Our present findings demonstrate that exposure to phenobarbital, phenytoin, or lamotrigine during a narrow postnatal window, and at therapeutically relevant doses, results in long-lasting changes in emotional, social, and cognitive function. These domains of function are relevant to psychiatric conditions that are highly comorbid with epilepsy. This behavioral toxicity cannot be explained by either drug mechanism of action or the proapoptotic response to acute drug administration alone. These data suggest that analysis of the impact of multiple drugs across a battery of tests sensitive to differing domains of central nervous system function is a necessity for determining the long-term safety of AEDs for use in early life.
Participated in research design: Forcelli, Kondratyev, and Gale.
Conducted experiments: Forcelli, Kozlowski, and Snyder.
Performed data analysis: Forcelli.
Wrote or contributed to the writing of the manuscript: Forcelli, Kondratyev, and Gale.
We thank Cameron Sweeny and Sam Paskewitz for assistance in testing animals.
This work was supported by the National Institutes of Health National Institute of Neurological Disorders and Stroke [Grant NS066822] (to P.A.F.); the National Institutes of Health National Institute of Mental Health [Grant MH02040] (to A.K.); an Epilepsy Foundation fellowship (to P.A.F.); and a research grant from GlaxoSmithKline (to A.K.).
The data in this article were included in the doctoral dissertation of P.A.F.: Forcelli PA (2011) Sequelae of Neonatal Antiepileptic Drug Exposure. Ph.D. thesis, Georgetown University, Washington, DC.
The data in this article have been presented previously in abstract form: Forcelli P, Ritter J, Kondratyev A, and Gale K (2008) Long-term adverse outcomes of neonatal antiepileptic drug exposure in rats, at the American Epilepsy Society Annual Meeting, 2008 Dec 5–9, Seattle, WA, American Epilepsy Society, West Hartford, CT. Forcelli PA, Kondratyev A, and Gale K (2009) Antiepileptic drug exposure in neonatal rats leads to neuropsychiatric behavioral abnormalities in adults, at the Society for Neuroscience Annual Meeting, 2009 Oct 17–21, Chicago, IL, Society for Neuroscience, Washington, DC. Forcelli P, Kozlowski R, Snyder C, Gale K, and Kondratyev A (2009) Early-life exposure to antiepileptic drugs results in behavioral and neuropsychiatric abnormalities in adult rats, at the American Epilepsy Society Annual Meeting, 2009 Dec 4–8, Boston, MA, American Epilepsy Society, West Hartford, CT. Forcelli PA, Janssen MJ, Sweeney C, Vicini S, and Gale K (2010) Neonatal exposure to phenobarbital delays maturation of synaptic transmission in striatum with behavioral consequences, at the Society for Neuroscience Annual Meeting, 2010 Nov 13–17, San Diego, CA, Society for Neuroscience, Washington, DC. Forcelli P, Janssen M, Vicini S, and Gale K (2010) Antiepileptic drugs (AEDs) in neonatal rats disrupt striatal synaptic maturation, at the American Epilepsy Society Annual Meeting, 2010 Dec 3–7, San Antonio, TX, American Epilepsy Society, West Hartford, CT.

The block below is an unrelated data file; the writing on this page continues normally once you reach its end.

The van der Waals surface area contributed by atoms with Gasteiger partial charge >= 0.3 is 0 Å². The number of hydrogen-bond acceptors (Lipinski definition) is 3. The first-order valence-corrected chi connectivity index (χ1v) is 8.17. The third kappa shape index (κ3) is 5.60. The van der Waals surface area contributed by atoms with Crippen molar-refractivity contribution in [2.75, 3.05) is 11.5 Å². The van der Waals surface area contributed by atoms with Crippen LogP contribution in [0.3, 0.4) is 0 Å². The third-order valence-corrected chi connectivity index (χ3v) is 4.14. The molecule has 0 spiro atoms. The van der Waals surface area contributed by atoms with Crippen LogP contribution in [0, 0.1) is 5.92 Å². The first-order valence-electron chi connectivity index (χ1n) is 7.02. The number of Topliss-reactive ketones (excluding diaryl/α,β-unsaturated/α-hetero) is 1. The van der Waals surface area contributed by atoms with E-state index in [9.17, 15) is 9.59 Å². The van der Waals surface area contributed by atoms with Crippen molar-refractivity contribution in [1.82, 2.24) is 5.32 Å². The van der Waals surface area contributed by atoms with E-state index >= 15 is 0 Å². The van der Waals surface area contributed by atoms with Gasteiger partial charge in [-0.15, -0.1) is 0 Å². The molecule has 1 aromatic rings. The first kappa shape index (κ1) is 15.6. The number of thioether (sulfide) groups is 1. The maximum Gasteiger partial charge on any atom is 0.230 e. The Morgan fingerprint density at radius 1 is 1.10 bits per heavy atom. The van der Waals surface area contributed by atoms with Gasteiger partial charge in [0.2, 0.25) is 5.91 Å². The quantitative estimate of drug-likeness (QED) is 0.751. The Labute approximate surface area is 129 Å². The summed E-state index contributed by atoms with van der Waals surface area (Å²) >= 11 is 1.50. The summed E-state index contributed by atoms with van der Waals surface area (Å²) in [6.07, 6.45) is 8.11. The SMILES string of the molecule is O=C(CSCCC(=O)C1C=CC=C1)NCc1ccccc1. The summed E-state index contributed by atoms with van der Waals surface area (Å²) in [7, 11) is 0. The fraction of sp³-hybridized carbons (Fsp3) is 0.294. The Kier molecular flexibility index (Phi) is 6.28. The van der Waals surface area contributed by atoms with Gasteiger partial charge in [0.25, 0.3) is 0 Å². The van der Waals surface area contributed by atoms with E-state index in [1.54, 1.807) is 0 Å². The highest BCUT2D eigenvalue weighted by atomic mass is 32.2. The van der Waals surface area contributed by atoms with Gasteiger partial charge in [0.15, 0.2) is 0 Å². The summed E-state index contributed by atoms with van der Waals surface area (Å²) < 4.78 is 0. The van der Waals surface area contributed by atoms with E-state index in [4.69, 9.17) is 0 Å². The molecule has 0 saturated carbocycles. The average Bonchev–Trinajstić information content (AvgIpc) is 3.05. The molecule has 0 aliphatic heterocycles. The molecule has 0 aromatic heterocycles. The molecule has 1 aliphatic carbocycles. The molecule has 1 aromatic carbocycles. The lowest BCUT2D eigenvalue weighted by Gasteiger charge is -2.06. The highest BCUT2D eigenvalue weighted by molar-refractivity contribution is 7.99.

Article, publication date, and citation information can be found at http://jpet.aspetjournals.org.
- antiepileptic drug
- postnatal day
- prepulse inhibition
- Received October 27, 2011.
- Accepted November 29, 2011.
- Copyright © 2012 by The American Society for Pharmacology and Experimental Therapeutics